National Summit Day turned out to be National Summit Fizzle Day, at least locally. Nobody showed up for the Gillespie Point hike last Saturday.
Methinks this annual “Day,” initiated by Backpacker Magazine in 2018, is more or less a “Hallmark” event, designed to draw attention to hiking in general. In any case, it didn’t get off the ground (so to speak) in Tioga County. Oh, well. Maybe next year. Perhaps, by then, Hallmark will be offering a greeting card for $4.95: “Happy National Summit Day.”
While traipsing through Penn’s Woods, you’ll encounter animals (fauna) and plants (flora) that you may want to learn about. Well here’s your chance to bone up and impress your friends with your vast reservoir of knowledge concerning some local fauna. (Even using the word “fauna” is impressive).
Hills Creek State Park presents free events open to the public. This Friday, Aug. 9, at the Park’s Nature Center, show up at 8:30 p.m. to examine the world of the coyote, the red fox and the grey fox, all of which are canines, just like your pet pooch.
How do you handle encounters with bears? You’d better be prepared because eventually you’ll run into one when hiking them thar hills. I’ve had many meet-ups with Pennsylvania’s black bruins, each time coming away unscathed.
The Department of Conservation and Natural Resources says you’re more likely to encounter bears at this time of year because it’s their roaming-about breeding season and Pennsylvania’s bear population is estimated in excess of 15,000. Learn how to handle a potentially dangerous situation by showing up at the Nature Center at Hills Creek State Park on Saturday, Aug. 10 at 8:30 p.m.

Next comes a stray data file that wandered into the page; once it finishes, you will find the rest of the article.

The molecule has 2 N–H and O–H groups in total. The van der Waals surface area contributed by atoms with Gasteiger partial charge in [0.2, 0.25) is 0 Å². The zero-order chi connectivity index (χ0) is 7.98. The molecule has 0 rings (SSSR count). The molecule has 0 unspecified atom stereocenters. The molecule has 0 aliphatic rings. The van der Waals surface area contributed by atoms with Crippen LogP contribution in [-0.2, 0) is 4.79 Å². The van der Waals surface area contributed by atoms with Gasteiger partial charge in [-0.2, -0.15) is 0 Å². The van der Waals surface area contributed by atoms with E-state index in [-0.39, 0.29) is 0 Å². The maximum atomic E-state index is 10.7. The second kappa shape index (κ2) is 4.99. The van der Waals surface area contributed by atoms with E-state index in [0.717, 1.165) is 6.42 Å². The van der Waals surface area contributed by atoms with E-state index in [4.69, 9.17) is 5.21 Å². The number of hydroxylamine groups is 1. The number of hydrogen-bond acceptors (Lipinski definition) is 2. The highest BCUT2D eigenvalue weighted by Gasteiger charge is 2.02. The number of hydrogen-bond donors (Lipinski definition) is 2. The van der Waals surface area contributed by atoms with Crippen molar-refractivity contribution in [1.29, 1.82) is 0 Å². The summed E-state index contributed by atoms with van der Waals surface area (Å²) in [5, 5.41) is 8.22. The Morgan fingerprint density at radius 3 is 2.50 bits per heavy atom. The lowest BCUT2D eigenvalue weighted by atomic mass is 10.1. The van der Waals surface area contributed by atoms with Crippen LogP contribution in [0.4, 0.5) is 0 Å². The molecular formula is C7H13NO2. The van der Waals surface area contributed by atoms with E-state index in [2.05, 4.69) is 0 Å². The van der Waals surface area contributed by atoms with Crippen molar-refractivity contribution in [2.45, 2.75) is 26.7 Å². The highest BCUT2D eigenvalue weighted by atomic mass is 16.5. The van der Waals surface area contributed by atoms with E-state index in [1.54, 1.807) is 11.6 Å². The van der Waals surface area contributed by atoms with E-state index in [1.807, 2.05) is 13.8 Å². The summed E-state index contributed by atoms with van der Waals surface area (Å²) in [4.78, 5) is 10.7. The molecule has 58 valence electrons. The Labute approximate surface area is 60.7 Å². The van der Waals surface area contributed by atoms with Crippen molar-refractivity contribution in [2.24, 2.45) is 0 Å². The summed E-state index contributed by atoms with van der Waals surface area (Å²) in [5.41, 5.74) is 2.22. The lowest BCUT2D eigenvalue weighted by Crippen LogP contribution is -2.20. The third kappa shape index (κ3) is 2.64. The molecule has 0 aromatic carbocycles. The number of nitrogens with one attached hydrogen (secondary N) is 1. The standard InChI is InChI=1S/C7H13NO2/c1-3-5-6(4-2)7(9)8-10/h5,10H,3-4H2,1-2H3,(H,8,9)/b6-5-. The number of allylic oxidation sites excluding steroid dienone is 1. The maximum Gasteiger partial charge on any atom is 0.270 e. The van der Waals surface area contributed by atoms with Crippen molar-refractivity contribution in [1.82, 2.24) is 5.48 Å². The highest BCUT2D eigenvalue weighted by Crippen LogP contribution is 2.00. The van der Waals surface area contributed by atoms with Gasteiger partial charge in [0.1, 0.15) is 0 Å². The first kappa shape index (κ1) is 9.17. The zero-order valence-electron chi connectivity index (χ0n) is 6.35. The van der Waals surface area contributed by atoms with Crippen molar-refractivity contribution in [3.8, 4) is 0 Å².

And then there’s the beaver. Many times our hikes pass by beaver ponds, sometimes in the most unexpected places, like the top of the mountain. Where, you might wonder, does the water comes from to fill the pond?
On Sunday, Aug. 11 at 6:30 p.m. the DCNR has planned a short seven-tenths of a mile hike on the Mid State Trail. Meet at Hills Creek State Park’s C loop. You’ll be guided to an active beaver lodge and introduced to facts about these interesting animals. One question I have is, “What do they eat in the wintertime when the pond is frozen solid?”
How about ducks? After the “Beaver Hike,” you may want to learn the story of waterfowl conservation as seen through the eyes of a Labrador retriever, a young boy and an old hunter. Ducks Unlimited has created this conservation classic which will be shown at 8:30 p.m., Sunday, Aug. 11, in the Park’s Nature Center. Stormy, a Lab retriever puppy, will be there to greet you.